And Ronald Reagan meets him knowing that this is his last chance to convert a US arms buildup into a cut in Soviet weapons. If Reagan fails this time, it could be his successor who would reap the fruitage of his investment in military power.

The essential truth behind this Reagan-Gorbachev meeting is that the world positions of both the Soviet Union and the US have passed their zeniths and are on the decline.

The two emerged from World War II as superpowers. The liquidation by war and its aftermath of all the older empires had left the world wide open for the two. They began competing almost at once to fill up the empty spaces as the German, Japanese, and Italian empires collapsed in defeat, and the British, French, and Portuguese empires liquidated themselves.

The new Soviet empire reached its zenith in 1950 when China entered into a military alliance with Moscow, and the men of the Kremlin came into control of the enormous spaces that lie between the River Elbe in Europe and the China Sea.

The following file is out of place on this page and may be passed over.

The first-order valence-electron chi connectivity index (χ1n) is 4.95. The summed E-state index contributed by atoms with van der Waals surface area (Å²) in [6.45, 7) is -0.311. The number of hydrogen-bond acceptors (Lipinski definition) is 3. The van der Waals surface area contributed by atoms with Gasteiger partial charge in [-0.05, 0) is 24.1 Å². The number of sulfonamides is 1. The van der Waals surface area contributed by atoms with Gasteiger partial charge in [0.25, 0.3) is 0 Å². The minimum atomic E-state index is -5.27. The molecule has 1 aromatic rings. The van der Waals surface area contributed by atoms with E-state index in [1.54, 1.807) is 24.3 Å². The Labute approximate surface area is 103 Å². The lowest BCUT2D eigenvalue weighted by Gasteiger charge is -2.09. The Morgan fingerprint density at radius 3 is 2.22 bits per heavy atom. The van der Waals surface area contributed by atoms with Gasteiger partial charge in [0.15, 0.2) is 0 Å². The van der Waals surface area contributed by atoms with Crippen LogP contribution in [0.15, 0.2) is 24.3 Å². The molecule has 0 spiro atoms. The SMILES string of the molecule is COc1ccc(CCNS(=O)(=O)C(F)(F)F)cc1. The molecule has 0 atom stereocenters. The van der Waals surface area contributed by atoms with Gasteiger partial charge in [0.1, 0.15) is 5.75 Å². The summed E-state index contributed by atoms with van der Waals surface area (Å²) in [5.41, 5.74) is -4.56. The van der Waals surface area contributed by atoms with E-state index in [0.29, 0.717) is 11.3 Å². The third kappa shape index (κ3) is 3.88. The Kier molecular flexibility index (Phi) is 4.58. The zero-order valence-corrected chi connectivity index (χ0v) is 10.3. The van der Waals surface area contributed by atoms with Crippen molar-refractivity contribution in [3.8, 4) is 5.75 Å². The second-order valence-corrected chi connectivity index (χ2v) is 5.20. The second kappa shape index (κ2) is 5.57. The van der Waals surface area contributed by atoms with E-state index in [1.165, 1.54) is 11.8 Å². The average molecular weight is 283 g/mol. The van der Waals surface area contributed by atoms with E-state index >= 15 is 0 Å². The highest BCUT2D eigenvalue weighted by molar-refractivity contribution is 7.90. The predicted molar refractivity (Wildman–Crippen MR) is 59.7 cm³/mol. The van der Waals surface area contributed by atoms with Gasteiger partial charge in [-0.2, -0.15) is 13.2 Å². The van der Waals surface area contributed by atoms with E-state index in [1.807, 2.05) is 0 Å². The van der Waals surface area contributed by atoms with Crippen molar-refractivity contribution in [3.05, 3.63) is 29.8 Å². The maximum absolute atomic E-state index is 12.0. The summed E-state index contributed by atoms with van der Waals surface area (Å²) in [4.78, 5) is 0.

Yet it was a short-lived empire of power. Yugoslavia had already broken out from under Kremlin discipline in 1948. China pulled out in 1958. Egypt had entered the Soviet sphere in 1956, but pulled away in 1972.

Mikhail Gorbachev inherited from his predecessors a much-reduced empire of power. He can still dominate his immediate neighbors in Eastern Europe, but he has only three important holdings beyond his own frontiers. They are Cuba, Vietnam, and Mongolia.

These three are Moscow's ``special friends.'' They receive 80 percent of Moscow's economic foreign aid. They are cultivated, sustained, and protected by Moscow.

Beyond the favored three are six other clients that receive some help, usually of modest dimensions and of a more or less tentative nature. They are Afghanistan and South Yemen in Asia; Angola, Mozambique, and Ethiopia in Africa; and Nicaragua in Central America.